While in perspective view, you can change how you view the object by swapping your shelves to General. The camera icons that are displayed on the left of the shelf let you have the ability to change how you see your object. You have the option to Tumble, Track, Dolly and Zoom. The Tumble tool lets you rotate around the point of interest in the panel. The Track tool lets you track the camera and move where the object is in the panel. The Dolly tool moves the camera in and out. And finally, the Zoom tool lets you zoom in and out of the object.

3. Creating the general shape.To build the general shape from a primitive shape, you can do this two ways. One way is to go to the main menu and select Create > Polygon Primitives > Cube, like shown in the first screenprint that follows. Or you can select the cube shape on the Polygon shelf, like in the second screenprint that follows. This is an easier and quicker way to get this done, but both ways have the same outcome.

After selecting the cube polygon tool, Maya will ask you to create the shape on the grid. It will tell you what to do, saying Drag the base on the grid, then pull up for height. Do exactly what it says, and we ll worry about the correct measurements afterwards. You ll end up with a shape looking something like this, maybe a little taller or wider, depending on how you ve made it.

To change the measurements of the object to what you actually want it to be, you need to use the Attribute editor. Switch from the tab it has open now, pCubeShape1 to polyCube1 to bring up the cube s history. This is where you will change the measurements of the width, height, and depth, and where you ll add subdivisions a bit later on. I m going to change my measurements from the width being 2.062, the height being 2.582 and the depth being 8.642 to a more rounded-up assumption of 2.000, 3.000 and 9.000.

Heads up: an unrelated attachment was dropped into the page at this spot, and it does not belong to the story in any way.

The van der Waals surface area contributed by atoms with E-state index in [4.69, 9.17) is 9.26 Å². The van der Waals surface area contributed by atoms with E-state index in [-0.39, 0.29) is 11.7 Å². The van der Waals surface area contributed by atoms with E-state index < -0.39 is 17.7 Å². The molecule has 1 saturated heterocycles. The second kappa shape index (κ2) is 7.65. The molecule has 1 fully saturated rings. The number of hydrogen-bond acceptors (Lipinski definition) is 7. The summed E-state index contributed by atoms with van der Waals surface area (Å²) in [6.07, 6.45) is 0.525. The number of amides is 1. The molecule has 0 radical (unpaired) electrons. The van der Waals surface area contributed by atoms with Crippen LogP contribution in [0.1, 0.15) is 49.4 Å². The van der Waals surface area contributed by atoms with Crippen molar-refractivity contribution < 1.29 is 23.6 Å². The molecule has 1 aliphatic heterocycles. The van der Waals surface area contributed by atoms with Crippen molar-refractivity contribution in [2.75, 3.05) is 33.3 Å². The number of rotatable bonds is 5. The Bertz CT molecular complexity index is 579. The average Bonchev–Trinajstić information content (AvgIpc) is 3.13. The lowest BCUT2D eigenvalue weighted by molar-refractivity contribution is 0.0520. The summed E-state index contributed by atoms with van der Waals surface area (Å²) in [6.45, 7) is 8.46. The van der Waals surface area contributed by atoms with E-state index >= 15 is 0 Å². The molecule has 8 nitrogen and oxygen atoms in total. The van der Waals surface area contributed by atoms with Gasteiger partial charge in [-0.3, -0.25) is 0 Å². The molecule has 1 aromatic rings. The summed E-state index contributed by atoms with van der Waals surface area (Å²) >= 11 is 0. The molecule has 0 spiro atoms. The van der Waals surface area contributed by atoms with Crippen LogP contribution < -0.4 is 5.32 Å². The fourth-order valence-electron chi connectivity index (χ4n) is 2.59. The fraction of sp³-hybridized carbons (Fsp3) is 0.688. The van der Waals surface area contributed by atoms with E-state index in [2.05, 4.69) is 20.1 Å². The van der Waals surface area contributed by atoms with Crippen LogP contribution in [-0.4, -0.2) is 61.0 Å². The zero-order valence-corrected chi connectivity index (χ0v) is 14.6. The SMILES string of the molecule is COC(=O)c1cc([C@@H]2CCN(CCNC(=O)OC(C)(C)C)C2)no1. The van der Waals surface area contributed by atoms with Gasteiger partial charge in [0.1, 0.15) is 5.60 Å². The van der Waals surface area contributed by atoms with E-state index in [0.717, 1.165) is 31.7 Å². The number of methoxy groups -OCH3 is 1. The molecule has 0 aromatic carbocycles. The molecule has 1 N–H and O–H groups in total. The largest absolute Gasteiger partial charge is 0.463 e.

4. Subdivisions. To give the current rectangle a general outline of how you want it shaping, you need to add subdivisions. This will give separation between the blade and the handle, so you can easily work on each

part without including the other. You can stay in the same pane in the attribute editor as you did for changing the sizes, as it is underneath there. Currently, the shape has 1 subdivision for each face. For my weapon I m going to add 2 for the width, and 3 for the height, so I can change the shape of the weapon easier. The weapon design I m going off is a smooth curving dagger, shown to the right, and if you look where it curves, there are 3 points to it.

5. Edge loop tools.I m now going to split my shape into the blade and the handle, and to do this, and make the blade thinner, I need to add an edge loop, which adds another subdivision, but where you want it. To do this, you need to go to the top menu bar where it says Edit Mesh and choose Insert edge loop tool, then click anywhere on your object that you want to add it. If you click on the top or bottom line, then it ll give you a vertical edge loop. If you click on the sides, it ll give you a horizontal one, so you need to choose specifically where you want it to be. You can, of course, move it with the move tool if you need to. Inserting an edge loop tool is shown in the next few printscreens.